Three Liliensternus (relatives of Dilophosaurus) harass the prosauropod Plateosaurus while it's stuck in a Triassic tar pit, while a little Procompsognathus observes from the safety of a log. The compys and dilos are the most ancient of the Jurassic Park dinos.

In what seems at first like a counterexample, the raptors exhibit many fearsome and maladaptive behaviors, such as cannibalism, infighting, and disorganized feeding frenzies. This seems like evidence against their supposed intelligence. However, it’s explained in the second book: more intelligent species have fewer hard-coded instinctual behaviors and a higher reliance on cultural learning. Human babies raised in the wild with no language, culture, or mentors would probably be similarly feral and not an accurate representation of what we consider normal. As the in-universe mathematician Ian Malcolm puts it, “Millions of years ago…their behavior would have been socially determined, passed on from older to younger animals. Genes controlled the capacity to make such patterns, but not the patterns themselves. Adaptive behavior was a kind of morality; it was behavior that had evolved over many generations because it was found to succeed–behavior that allowed members of the species to cooperate, to live together, to hunt, to raise young” (744). Since no one taught the raptors how to be raptors, they’re not very good at it.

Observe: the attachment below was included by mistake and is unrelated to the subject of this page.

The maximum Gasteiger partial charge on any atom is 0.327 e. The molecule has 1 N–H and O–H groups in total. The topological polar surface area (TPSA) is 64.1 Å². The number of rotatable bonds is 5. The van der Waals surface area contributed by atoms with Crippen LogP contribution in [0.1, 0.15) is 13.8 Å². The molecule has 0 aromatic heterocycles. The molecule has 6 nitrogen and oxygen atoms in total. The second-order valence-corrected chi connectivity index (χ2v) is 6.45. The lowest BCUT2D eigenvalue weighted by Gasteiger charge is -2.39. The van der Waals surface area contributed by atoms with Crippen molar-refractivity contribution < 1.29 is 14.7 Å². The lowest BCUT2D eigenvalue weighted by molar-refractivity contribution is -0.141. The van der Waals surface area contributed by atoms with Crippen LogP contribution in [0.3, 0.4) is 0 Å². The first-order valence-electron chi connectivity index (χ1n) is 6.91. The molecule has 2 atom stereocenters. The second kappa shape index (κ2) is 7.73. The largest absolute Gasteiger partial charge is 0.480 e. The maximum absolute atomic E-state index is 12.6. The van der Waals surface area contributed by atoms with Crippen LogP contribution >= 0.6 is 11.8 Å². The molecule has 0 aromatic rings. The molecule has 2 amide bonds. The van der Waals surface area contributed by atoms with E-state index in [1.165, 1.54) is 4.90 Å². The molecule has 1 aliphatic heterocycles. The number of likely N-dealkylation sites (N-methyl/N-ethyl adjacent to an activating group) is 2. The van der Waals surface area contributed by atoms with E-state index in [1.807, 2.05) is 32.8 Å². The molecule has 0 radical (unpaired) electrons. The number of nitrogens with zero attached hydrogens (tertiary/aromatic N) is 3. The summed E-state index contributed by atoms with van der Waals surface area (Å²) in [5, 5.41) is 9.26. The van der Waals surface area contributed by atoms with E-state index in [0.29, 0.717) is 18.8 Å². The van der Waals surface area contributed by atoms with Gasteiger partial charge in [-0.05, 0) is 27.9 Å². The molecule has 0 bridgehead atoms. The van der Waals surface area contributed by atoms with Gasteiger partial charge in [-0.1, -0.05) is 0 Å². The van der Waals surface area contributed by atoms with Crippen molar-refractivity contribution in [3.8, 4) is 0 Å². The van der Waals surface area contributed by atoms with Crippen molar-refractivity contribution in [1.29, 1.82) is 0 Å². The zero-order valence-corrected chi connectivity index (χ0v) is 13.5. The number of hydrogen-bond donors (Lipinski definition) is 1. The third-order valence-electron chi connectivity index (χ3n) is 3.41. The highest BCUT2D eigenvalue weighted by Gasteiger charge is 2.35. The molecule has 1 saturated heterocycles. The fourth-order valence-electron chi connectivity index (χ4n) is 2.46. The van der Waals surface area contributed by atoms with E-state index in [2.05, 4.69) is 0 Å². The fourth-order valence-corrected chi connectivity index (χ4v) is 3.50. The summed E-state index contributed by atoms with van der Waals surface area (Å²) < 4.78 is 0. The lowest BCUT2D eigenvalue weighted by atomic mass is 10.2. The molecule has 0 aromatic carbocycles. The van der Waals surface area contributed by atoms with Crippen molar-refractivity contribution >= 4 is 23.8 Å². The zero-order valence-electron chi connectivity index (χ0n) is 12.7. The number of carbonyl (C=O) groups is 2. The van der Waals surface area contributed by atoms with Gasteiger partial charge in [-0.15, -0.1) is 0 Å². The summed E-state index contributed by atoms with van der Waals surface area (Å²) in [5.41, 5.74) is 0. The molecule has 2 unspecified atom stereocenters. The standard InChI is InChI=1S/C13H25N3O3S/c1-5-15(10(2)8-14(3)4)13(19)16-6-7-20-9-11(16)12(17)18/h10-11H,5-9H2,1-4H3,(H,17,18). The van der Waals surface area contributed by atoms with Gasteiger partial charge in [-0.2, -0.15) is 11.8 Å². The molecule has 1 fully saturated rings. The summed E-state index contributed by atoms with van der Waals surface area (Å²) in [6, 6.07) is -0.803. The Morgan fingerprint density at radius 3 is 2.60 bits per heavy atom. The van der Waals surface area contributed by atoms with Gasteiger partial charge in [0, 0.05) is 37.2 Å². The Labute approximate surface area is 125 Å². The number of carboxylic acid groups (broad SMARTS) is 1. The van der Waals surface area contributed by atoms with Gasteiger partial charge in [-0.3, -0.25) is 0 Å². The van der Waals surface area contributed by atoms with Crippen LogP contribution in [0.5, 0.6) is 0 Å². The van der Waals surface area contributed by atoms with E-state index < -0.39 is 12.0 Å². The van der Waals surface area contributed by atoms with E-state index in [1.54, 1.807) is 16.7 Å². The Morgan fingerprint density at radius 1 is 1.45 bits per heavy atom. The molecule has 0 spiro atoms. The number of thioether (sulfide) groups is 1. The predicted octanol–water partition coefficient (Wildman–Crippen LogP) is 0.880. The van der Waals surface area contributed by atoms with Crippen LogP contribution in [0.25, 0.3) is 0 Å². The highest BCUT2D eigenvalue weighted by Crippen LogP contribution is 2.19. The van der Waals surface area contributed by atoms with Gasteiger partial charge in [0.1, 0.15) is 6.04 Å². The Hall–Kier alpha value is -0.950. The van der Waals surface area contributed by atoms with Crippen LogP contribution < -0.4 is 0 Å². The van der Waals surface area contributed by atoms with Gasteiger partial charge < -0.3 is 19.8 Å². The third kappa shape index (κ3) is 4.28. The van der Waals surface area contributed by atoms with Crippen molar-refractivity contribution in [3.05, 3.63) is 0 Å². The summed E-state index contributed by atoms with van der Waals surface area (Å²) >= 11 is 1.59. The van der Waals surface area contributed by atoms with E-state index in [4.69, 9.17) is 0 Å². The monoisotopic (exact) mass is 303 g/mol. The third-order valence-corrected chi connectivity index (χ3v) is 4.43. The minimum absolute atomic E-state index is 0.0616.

A nocturnal pack of Deinonychus antirrhopus (formerly Velociraptor antirrhopus). Feathers can still be scary!

This is a good case study showing the risks associated with de-extinction. While we’ll never be able to clone dinosaurs in real life since the DNA is far too old, it’s likely that it will soon become technologically possible to bring woolly mammoths and other recently extinct species back to life. But elephants in particular are very intelligent and have complex culture, so an animal that’s a mammoth genetically still may not be one behaviorally. And is it cruel to bring a mammoth into a world devoid of mammoth culture?

The genetic engineering is more scientific.

In the movie, the park’s educational cartoon claims, “We use the complete DNA of a frog to fill in the holes”, something every biology nerd takes offense to. Frogs aren’t remotely closely related to dinosaurs! Why not use birds, or at least crocs or even lizards? Even a mammal would be a closer match than a frog.